Iron Biomineralization Controls on Geophysical Signatures of Hydrocarbon Contaminated Sediments


The interpretation of geophysical data from mature hydrocarbon contaminated sites has relied on a conductive plume model where the conductivity of the subsurface contaminant volume is the result of microbial mediated changes in pore fluid chemistry. This conductive anomalous region is characterized by high total dissolved solids and occurs within the water table fluctuation zone where microbial activity is the maximum. Here we update this conductive plume model by providing new insights from recent laboratory investigations and geophysical data from hydrocarbon contaminated sites suggesting the unrecognized role of the impact that microbial-mediated metallic mineral precipitates have on geophysical signatures. We show that microbial redox processes (e.g., iron and sulfate reduction) during the biodegradation process involve mineralogical transformations and the precipitation of new minerals (e.g., magnetite, and pyrite) that can impact the electrical and magnetic properties of contaminated sediments. We provide examples from laboratory experiments and field studies and suggest that knowledge of the dominant redox processes occurring at hydrocarbon contaminated sites and the mineral phases formed is critical for a more robust interpretation of geophysical data associated with microbial-mediated changes at hydrocarbon contaminated sites. We also show that integration of both magnetic and electrical techniques may help reduce ambiguity in data interpretation.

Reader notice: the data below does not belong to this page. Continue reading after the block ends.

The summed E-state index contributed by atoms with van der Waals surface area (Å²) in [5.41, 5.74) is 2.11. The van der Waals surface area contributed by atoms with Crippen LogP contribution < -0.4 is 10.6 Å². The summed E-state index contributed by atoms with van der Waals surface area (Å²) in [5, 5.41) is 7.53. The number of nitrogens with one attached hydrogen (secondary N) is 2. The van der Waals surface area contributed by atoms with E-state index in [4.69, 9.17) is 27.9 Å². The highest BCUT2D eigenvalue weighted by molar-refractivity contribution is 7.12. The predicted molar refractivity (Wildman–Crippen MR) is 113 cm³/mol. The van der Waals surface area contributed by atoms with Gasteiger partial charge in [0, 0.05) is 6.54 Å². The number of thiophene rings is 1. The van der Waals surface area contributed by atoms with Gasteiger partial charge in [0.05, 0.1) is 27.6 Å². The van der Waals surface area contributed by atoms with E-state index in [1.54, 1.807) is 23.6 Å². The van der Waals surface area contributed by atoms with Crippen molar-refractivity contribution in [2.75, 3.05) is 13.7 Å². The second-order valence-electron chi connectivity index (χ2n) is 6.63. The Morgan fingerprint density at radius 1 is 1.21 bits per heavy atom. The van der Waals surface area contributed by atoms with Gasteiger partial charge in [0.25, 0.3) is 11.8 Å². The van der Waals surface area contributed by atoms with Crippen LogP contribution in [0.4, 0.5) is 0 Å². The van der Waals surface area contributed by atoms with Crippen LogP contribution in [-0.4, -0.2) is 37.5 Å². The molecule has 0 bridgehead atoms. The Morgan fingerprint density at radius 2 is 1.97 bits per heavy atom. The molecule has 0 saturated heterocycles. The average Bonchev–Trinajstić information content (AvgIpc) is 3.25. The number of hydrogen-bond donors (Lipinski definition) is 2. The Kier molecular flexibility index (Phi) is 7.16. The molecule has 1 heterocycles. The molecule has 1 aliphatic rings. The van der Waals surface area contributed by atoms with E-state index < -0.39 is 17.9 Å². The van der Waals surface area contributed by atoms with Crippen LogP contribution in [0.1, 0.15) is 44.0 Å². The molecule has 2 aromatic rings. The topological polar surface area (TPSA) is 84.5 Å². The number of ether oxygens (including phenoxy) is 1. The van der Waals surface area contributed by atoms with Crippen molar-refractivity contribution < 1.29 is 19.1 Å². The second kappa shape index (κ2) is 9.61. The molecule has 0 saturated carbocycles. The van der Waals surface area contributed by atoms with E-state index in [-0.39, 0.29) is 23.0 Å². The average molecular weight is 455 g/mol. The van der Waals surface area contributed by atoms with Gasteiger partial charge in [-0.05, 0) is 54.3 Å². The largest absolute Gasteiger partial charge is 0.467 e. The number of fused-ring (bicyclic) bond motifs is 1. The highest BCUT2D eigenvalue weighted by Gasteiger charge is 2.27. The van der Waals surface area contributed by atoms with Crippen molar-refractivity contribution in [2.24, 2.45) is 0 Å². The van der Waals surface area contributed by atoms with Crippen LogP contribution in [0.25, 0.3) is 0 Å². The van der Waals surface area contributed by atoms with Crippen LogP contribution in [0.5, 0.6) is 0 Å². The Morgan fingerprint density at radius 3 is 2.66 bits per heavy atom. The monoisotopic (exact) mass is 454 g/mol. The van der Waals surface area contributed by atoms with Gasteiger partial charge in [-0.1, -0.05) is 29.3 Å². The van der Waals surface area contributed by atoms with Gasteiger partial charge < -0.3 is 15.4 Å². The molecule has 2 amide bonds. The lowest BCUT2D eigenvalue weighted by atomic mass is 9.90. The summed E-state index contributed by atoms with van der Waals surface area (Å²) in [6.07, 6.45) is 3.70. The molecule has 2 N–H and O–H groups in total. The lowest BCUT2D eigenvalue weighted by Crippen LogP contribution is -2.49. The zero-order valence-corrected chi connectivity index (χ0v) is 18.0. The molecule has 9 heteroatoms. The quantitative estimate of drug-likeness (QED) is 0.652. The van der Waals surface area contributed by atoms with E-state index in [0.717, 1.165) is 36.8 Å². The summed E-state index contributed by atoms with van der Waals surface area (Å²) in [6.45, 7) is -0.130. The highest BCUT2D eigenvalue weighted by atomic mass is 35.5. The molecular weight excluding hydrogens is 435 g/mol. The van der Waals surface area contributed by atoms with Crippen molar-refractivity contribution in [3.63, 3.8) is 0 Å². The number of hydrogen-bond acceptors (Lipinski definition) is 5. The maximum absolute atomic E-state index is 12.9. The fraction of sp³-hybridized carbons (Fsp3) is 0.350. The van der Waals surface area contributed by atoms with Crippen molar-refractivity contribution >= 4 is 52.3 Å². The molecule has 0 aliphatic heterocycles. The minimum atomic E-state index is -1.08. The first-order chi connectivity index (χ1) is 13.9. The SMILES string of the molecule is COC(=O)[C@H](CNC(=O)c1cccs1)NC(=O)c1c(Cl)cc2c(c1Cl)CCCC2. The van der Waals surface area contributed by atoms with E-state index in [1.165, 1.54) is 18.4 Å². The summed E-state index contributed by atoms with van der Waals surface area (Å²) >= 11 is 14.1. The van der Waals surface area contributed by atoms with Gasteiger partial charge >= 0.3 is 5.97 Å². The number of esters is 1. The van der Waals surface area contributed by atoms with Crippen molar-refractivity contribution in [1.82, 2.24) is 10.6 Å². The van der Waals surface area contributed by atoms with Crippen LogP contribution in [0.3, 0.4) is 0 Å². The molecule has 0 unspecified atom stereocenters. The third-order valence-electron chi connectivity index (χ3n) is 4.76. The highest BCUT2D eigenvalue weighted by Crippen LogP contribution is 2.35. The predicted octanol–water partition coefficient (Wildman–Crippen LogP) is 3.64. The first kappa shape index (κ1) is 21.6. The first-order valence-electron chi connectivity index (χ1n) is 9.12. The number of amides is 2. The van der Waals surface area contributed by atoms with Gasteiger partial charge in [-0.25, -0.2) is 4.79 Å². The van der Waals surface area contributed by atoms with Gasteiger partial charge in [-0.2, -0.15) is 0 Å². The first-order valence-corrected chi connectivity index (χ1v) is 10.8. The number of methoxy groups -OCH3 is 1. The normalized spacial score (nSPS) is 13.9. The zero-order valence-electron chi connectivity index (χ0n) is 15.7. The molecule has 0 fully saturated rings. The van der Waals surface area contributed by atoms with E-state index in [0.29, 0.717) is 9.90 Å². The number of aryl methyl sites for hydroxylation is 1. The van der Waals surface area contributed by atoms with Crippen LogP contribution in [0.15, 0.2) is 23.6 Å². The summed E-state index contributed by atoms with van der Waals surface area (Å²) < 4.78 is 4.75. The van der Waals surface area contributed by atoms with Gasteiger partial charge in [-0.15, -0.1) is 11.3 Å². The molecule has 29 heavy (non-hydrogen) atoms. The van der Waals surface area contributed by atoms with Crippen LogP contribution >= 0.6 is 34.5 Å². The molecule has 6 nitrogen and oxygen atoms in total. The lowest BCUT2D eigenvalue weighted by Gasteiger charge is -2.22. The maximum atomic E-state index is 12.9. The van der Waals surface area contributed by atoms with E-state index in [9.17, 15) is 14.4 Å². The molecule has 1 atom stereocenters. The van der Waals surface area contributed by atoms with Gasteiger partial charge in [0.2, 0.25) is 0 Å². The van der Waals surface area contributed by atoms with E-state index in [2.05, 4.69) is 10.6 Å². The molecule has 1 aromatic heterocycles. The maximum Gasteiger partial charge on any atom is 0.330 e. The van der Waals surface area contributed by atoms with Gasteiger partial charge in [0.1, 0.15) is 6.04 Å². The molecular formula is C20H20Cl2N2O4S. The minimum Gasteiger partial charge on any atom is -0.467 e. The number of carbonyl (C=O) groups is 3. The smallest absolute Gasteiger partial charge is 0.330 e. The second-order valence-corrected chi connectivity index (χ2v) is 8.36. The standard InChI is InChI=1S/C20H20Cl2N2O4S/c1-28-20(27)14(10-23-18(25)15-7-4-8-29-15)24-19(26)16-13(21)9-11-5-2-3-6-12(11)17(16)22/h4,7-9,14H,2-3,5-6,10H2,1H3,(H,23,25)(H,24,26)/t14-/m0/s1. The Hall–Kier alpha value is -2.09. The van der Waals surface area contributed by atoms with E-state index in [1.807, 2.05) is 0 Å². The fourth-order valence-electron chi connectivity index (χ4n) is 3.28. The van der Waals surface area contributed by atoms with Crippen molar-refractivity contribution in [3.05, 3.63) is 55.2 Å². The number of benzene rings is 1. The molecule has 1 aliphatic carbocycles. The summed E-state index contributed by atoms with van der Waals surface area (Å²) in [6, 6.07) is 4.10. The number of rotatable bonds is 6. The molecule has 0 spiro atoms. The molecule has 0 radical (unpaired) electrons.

Geosciences and Geological and Petroleum Engineering

Keywords and Phrases

Biomineralization; Bioremediation; Electrical Conductivity; Electrical Property; Hydrocarbon; Iron; Magnetic Property; Magnetic Susceptibility; Redox Conditions; Sediment Pollution; Conductivity; Redox Processes

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Article - Journal

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